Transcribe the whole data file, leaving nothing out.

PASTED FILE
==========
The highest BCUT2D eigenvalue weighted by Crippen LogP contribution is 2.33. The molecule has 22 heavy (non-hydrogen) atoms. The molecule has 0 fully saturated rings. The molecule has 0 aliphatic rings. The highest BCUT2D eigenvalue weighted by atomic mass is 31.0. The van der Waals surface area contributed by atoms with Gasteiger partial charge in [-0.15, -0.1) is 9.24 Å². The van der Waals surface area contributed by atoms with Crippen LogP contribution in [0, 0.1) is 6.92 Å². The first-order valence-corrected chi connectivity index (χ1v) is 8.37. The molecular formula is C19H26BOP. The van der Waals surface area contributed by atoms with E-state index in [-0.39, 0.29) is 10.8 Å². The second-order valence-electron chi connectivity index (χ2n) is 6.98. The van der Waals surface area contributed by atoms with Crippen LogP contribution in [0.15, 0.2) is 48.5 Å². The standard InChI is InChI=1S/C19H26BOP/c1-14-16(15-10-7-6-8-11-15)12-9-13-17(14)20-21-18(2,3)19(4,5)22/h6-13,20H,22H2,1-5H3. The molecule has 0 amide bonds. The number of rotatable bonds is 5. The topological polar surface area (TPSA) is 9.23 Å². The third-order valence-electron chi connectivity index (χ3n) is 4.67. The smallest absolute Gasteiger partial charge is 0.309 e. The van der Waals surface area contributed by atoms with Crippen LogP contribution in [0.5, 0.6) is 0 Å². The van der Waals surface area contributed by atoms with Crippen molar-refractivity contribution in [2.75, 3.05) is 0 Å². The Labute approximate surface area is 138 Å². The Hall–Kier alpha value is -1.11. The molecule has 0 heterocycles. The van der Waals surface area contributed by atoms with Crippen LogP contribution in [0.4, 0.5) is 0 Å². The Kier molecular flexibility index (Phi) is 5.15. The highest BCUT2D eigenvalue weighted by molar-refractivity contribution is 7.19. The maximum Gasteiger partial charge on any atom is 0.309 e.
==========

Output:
The highest BCUT2D eigenvalue weighted by Crippen LogP contribution is 2.33. The molecule has 22 heavy (non-hydrogen) atoms. The molecule has 0 fully saturated rings. The molecule has 0 aliphatic rings. The highest BCUT2D eigenvalue weighted by atomic mass is 31.0. The van der Waals surface area contributed by atoms with Gasteiger partial charge in [-0.15, -0.1) is 9.24 Å². The van der Waals surface area contributed by atoms with Crippen LogP contribution in [0, 0.1) is 6.92 Å². The first-order valence-corrected chi connectivity index (χ1v) is 8.37. The molecular formula is C19H26BOP. The van der Waals surface area contributed by atoms with E-state index in [-0.39, 0.29) is 10.8 Å². The second-order valence-electron chi connectivity index (χ2n) is 6.98. The van der Waals surface area contributed by atoms with Crippen LogP contribution in [0.15, 0.2) is 48.5 Å². The standard InChI is InChI=1S/C19H26BOP/c1-14-16(15-10-7-6-8-11-15)12-9-13-17(14)20-21-18(2,3)19(4,5)22/h6-13,20H,22H2,1-5H3. The molecule has 0 amide bonds. The number of rotatable bonds is 5. The topological polar surface area (TPSA) is 9.23 Å². The third-order valence-electron chi connectivity index (χ3n) is 4.67. The smallest absolute Gasteiger partial charge is 0.309 e. The van der Waals surface area contributed by atoms with Crippen LogP contribution in [0.5, 0.6) is 0 Å². The van der Waals surface area contributed by atoms with Crippen molar-refractivity contribution in [2.75, 3.05) is 0 Å². The Labute approximate surface area is 138 Å². The Hall–Kier alpha value is -1.11. The molecule has 0 heterocycles. The van der Waals surface area contributed by atoms with Crippen LogP contribution in [0.4, 0.5) is 0 Å². The Kier molecular flexibility index (Phi) is 5.15. The highest BCUT2D eigenvalue weighted by molar-refractivity contribution is 7.19. The maximum Gasteiger partial charge on any atom is 0.309 e.